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Our description of the trends inresponsibilities of the various levels of government begins with the shares offederal, state, and local governments in public expenditures. We then examinethe trends in the shares of federal, state, and local governments in governmentrevenues. Following this, we examine the importance of transfers in totalrevenues of state and local governments. Lastly, we describe the importance ofvertical and horizontal imbalances.

Federal, State, and LocalGovernment Shares of Total Public Spending

Table B1 provides data from 1960 through 1995on the shares of federal, state, and local government in total public spending.We have divided the data into two categories: one including intergovernmentaltransfers and one excluding them. We do this to avoid duplication so that, forexample, transfers that are reported as expenditures of the federal governmentare not also included implicitly in the expenditures of state and localgovernments that they help finance. Thus, data including transfers treattransfers as expenditures of the disbursing governments, whereas data excludingtransfers treat them as receipts of the recipient governments.

Table B1: Federal, State, and LocalGovernment Shares of Total Public Spending (Percentages)

Including Transfers

Excluding Transfers

Year

Federal

State

Local

Federal

State

Local

1960

64.3

16.5

19.1

59.7

14.5

25.8

1961

63.6

17.1

19.3

59.3

14.9

25.8

1962

64.4

16.6

19.1

60

14.4

25.6

1963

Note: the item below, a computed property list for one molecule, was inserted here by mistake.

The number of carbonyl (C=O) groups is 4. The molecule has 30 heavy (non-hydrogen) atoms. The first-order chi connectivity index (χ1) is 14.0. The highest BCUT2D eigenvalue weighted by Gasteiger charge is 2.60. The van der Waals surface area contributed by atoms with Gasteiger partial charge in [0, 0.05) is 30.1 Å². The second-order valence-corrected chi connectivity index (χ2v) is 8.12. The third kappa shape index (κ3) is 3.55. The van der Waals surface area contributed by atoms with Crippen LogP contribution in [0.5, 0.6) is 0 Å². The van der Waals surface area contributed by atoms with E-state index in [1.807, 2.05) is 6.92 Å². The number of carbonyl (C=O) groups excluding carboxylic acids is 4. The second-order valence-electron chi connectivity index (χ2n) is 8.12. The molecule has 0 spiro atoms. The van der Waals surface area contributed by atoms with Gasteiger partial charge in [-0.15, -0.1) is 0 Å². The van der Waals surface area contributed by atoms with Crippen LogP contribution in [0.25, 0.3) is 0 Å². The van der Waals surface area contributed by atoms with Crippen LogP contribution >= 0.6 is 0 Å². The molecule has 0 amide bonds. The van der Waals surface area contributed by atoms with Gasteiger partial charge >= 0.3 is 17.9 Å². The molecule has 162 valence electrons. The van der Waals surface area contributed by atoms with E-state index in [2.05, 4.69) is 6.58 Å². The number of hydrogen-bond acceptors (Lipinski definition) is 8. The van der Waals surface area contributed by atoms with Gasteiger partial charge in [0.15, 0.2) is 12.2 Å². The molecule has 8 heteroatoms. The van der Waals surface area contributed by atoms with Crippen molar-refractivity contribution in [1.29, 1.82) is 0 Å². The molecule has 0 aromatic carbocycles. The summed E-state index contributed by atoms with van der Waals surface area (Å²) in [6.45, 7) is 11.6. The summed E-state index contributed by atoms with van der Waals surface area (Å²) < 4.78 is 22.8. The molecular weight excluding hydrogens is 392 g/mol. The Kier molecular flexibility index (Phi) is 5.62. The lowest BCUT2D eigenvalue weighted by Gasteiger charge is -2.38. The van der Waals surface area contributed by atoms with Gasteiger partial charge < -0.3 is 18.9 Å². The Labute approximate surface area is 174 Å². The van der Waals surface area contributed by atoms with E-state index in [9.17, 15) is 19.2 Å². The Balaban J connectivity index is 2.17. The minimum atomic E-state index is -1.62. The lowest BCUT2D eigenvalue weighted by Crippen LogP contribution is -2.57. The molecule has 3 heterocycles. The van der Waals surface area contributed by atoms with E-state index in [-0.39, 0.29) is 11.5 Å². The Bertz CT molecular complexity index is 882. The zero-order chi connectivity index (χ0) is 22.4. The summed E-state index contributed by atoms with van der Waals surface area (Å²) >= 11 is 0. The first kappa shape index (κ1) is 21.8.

64.2

17.2

18.6

59.6

15.0

25.4

1964

64.1

17.0

18.9

59

15.2

25.9

1965

63.2

17.4

19.4

57.9

15.3

26.9

1966

63.6

17.4

19.0

57.8

15.1

27.1

1967

64.7

17.5

17.8

58.9

15.4

25.7

1968

65.3

17.7

17.0

58.9

15.3

25.8

1969

63.6

18.4

18.0

57.3

15.8

26.9

1970

62.5

19.4

18.1

55.5

16.5

27.9

1971

61.2

20.5

18.2

53.8

17.9

28.4

1972

60.7

20.3

19.0

52.3

17.9

29.9

1973

62.4

20.1

17.5

53

17.9

29.1

1974

61.7

21

17.3

52.7

18.0

29.2

1975

60.8

21.8

17.4

51.9

19.0

29.1

1976

62.4

20.4

17.2

51.3

17.9

30.8

1977

63.3

20.2

16.5

52.4

18.0

29.6

1978

64.1

20.1

15.8

53.5

18.0

28.6

1979

64.4

20.3

15.4

54.1

17.9

28.0

1980

64.2

20.0

15.8

54.7

17.8

27.4

1981

64.6

19.9

15.5

56.1

17.8

26.1

1982

64.4

19.6

16.0

57.5

17.1

24.0

1983

64.6

19.5

15.9

57.7

17.2

25.0

1984

64.9

19.2

16.0

57.9

17.0

25.0

1985

65.2

19.3

15.5

58.4

17.1

24.5

1986

64.5

19.2

16.3

57.7

17.0

25.3

1987

63.4

19.9

16.7

57.2

17.5

25.3

1988

63.3

19.7

17.0

57.1

17.2

25.7

1989

62.5

20.3

17.2

56.3

17.6

26.1

1990

62.8

19.6

17.6

56.2

17.2

26.6

1991

62.2

20.1

17.7

55.5

18.1

26.4

1992

61.4

21.0

17.6

54.0

19.3

26.8

1993

61.0

21.2

17.8

53.1

19.9

27.0

1994

60.6

21.6

17.7

52.5

20.6

26.8

1995

60.1

22.2

17.6

51.9

21.1

26.9

Source: U.S. Census Bureau, Statistical Abstract of the United States, selected years and The Tax Foundation, Facts and Figures onGovernment Finance, 1999.

Examination of the data in Table B1 showsthat there has been a small tendency for spending to become more decentralizedover time from the federal to the state governments. This is true bothincluding and excluding transfers. The federal share of total spendingincluding (excluding) transfers was 64.3% (59.7%) in 1960 and had fallen to60.1% (51.9%) in 1995. During the same period, the states’ share of spending has increasedfrom 16.5% (14.5%) to 22.2% (21.1%). Despite the tendency for state spendingresponsibilities to grow over time, the federal government still commands adominant role in public spending in the United States. While many state andlocal expenditure responsibilities are in areas of high growth (e.g. educationand health care), the federal government is actively involved in many highgrowth areas either concurrently with the states (e.g. health care) orpredominantly independently (e.g. national defense and social security).Somewhat surprisingly, the same trend of increasing expenditure shares has notoccurred with respect to local governments.

Federal, State, and LocalGovernment Shares
ofTotal Government Revenues

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